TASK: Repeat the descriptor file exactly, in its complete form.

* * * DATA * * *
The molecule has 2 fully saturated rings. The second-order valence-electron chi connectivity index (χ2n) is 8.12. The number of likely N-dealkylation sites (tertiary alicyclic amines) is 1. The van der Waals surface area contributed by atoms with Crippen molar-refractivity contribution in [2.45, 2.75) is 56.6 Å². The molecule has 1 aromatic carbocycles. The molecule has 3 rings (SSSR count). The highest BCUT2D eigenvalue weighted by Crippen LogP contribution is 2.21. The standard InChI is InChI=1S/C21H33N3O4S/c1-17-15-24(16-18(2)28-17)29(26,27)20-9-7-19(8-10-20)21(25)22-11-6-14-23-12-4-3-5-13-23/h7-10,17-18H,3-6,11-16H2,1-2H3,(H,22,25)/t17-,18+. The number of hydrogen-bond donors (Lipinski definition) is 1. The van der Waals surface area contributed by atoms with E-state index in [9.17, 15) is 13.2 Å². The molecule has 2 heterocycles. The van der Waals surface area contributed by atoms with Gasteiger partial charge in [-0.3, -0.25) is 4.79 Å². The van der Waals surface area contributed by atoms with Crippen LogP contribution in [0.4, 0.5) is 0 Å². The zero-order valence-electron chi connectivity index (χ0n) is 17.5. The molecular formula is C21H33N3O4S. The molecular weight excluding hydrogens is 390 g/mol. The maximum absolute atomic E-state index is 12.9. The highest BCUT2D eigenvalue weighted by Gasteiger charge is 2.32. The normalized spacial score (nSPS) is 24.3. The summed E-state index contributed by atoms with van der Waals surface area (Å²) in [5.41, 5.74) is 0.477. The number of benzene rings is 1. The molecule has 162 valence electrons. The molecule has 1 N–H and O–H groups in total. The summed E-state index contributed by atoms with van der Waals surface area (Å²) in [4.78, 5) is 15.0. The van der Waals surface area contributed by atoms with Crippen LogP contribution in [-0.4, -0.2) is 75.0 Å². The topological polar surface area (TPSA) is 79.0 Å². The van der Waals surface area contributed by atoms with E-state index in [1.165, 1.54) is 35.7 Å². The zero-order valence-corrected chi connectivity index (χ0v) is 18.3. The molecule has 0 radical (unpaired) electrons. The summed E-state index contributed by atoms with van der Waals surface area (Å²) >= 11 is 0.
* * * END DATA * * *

The molecule has 2 fully saturated rings. The second-order valence-electron chi connectivity index (χ2n) is 8.12. The number of likely N-dealkylation sites (tertiary alicyclic amines) is 1. The van der Waals surface area contributed by atoms with Crippen molar-refractivity contribution in [2.45, 2.75) is 56.6 Å². The molecule has 1 aromatic carbocycles. The molecule has 3 rings (SSSR count). The highest BCUT2D eigenvalue weighted by Crippen LogP contribution is 2.21. The standard InChI is InChI=1S/C21H33N3O4S/c1-17-15-24(16-18(2)28-17)29(26,27)20-9-7-19(8-10-20)21(25)22-11-6-14-23-12-4-3-5-13-23/h7-10,17-18H,3-6,11-16H2,1-2H3,(H,22,25)/t17-,18+. The number of hydrogen-bond donors (Lipinski definition) is 1. The van der Waals surface area contributed by atoms with E-state index in [9.17, 15) is 13.2 Å². The molecule has 2 heterocycles. The van der Waals surface area contributed by atoms with Gasteiger partial charge in [-0.3, -0.25) is 4.79 Å². The van der Waals surface area contributed by atoms with Crippen LogP contribution in [0.4, 0.5) is 0 Å². The zero-order valence-electron chi connectivity index (χ0n) is 17.5. The molecular formula is C21H33N3O4S. The molecular weight excluding hydrogens is 390 g/mol. The maximum absolute atomic E-state index is 12.9. The highest BCUT2D eigenvalue weighted by Gasteiger charge is 2.32. The normalized spacial score (nSPS) is 24.3. The summed E-state index contributed by atoms with van der Waals surface area (Å²) in [5.41, 5.74) is 0.477. The number of benzene rings is 1. The molecule has 162 valence electrons. The molecule has 1 N–H and O–H groups in total. The summed E-state index contributed by atoms with van der Waals surface area (Å²) in [4.78, 5) is 15.0. The van der Waals surface area contributed by atoms with Crippen LogP contribution in [-0.4, -0.2) is 75.0 Å². The topological polar surface area (TPSA) is 79.0 Å². The van der Waals surface area contributed by atoms with E-state index in [1.165, 1.54) is 35.7 Å². The zero-order valence-corrected chi connectivity index (χ0v) is 18.3. The molecule has 0 radical (unpaired) electrons. The summed E-state index contributed by atoms with van der Waals surface area (Å²) >= 11 is 0.